Bahrain opposition fails to win in second round
MANAMA: Bahrain’s secular opposition group Waad lost the two seats it contested in a second round of elections, leaving power firmly in the hands of the ruling Sunni dynasty, results showed yesterday.
Wefaq, the main opposition group representing the Gulf Arab country’s majority Shias, had hoped victory by Waad would help the two groups win more power for the chamber, overshadowed by an upper house whose members are appointed by the king.
Wefaq won 18 seats in the 40-seat house in the first round a week ago, but Saturday’s second round left pro-government Sunni parties and largely pro-government independents in a majority.
The country is ruled by the Al Khalifa dynasty, seen by its main allies Saudi Arabia and the United States as a bulwark against the regional influence of Shia power Iran.
Bahrain’s majority Shia population complains of discrimination in access to government jobs and housing, which the government denies, and want a bigger say in decision making.
It has not been able to capitalise on demographic strength in elections. Analysts and the opposition say the government apportions voting districts to prevent Wefaq winning a majority.
Election results published in an official statement yesterday showed the two remaining candidates of Wefaq’s ally Waad both lost their races in the second round. A third Waad candidate lost in the first round.
The opposition had hoped a tie in seat numbers versus Sunni Islamists and pro-government independents would also help it launch more probes into corruption and extensive land ownership by the royal family.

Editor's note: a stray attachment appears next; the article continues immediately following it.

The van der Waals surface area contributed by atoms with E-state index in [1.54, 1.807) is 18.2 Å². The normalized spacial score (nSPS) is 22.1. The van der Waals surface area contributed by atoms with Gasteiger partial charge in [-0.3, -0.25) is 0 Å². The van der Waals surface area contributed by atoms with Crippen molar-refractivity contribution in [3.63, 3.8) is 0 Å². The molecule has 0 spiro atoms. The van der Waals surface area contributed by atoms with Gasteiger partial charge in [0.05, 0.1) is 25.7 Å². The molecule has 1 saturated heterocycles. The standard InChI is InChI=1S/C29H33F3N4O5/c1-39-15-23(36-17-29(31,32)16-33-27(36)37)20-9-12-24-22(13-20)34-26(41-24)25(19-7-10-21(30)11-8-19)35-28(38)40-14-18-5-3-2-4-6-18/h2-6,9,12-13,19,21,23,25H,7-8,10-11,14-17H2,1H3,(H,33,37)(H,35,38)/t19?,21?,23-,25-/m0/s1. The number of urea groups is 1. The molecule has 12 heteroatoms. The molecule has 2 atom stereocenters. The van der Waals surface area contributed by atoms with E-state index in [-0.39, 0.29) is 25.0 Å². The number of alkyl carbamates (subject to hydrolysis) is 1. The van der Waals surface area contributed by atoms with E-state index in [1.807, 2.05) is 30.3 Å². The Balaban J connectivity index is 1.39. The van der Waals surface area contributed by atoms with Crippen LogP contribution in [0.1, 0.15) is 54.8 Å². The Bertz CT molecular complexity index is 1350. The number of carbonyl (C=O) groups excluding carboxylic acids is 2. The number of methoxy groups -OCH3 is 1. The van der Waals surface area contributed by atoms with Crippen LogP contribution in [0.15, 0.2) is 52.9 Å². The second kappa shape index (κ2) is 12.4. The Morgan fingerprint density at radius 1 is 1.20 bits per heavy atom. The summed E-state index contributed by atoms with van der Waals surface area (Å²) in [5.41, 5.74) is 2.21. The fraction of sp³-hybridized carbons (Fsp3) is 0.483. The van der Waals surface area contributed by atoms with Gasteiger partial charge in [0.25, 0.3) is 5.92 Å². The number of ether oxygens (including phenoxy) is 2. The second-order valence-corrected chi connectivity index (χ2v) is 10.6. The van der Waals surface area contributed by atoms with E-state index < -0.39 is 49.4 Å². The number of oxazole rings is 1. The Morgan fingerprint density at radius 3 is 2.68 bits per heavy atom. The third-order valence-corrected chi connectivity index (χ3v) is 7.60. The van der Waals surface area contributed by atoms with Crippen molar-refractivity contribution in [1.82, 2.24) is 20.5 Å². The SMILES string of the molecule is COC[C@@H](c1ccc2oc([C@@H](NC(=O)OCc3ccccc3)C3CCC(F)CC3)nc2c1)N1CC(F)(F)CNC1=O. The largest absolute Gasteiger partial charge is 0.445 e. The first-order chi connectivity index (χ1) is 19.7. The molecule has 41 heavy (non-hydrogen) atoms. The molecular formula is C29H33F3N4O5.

Sunni Islamist groups Al Asalah and Al Menbar, both loosely allied with the government, won four more seats in the second round, held in nine districts in which no candidate had taken more than 50 percent of votes last week.
The two groups won a total of seven seats, less than the 15 they won in 2006 when agreements between both blocs’ candidates not to compete for voters helped them win more seats.
Bahrain, home to the US Fifth Fleet, saw a rise in sectarian tensions ahead of the vote after the government launched a broad crackdown against some Shi’ite opposition leaders and activists in August.
On Thursday it began the trial of 25 men accused of plotting to topple the Sunni-dominated political system with defendants saying they were tortured, an accusation officials denied.
Rival Sunni Islamist groups lost almost half their seats in a run-off, which also saw a woman making history by winning a municipal seat.
The National Islamic Forum (NIF), the local arm of the Muslim Brotherhood organisation, regained three out of the seven seats it held in the outgoing parliament, according to results from Saturday’s vote released overnight.
It had fielded eight candidates in the ballot, which came a week after the first round of the legislative poll.
Al Assalah, a Salafist Sunni group, held on to four of its five seats after contesting the election with five candidates.
The two groups had forged an alliance in the last elections of 2006 which gave them 12 seats together in the outgoing parliament of the Shia-majority kingdom.
Saturday’s polls saw the head of the NIF losing the seat he had held for eight years to Ali Zayed, a Salafist Sunni new to the parliament.
Two candidates from the National Democratic Action Association, an alliance of pan-Arab nationalists and leftists that failed to win seats in 2006, also lost in the second round.
Meanwhile, Fatima Salman became the first woman to win a contested seat in Bahraini elections after grabbing a place in the municipal council of Muharraq constituency, east of Manama.
Eight women figured among the 127 candidates running in the first round, with only one of them securing a seat, although she was unopposed.
Some 71,000 voters cast their ballots on Saturday in the parliamentary vote, while 125,000 voted in the municipal elections, Justice Minister Sheikh Khaled bin Ali Al Khalifa, head of the electoral commission said late Saturday.
The minister had said after the first round that the turnout represented at least 67 percent of eligible voters, compared with 72 percent in 2006 and 53.4 percent in 2002.
In addition to the parliament, the king appoints the members of the 40-strong consultative council, which has the authority to overrule parliament decisions.
|Powered by Sigsiu.NET|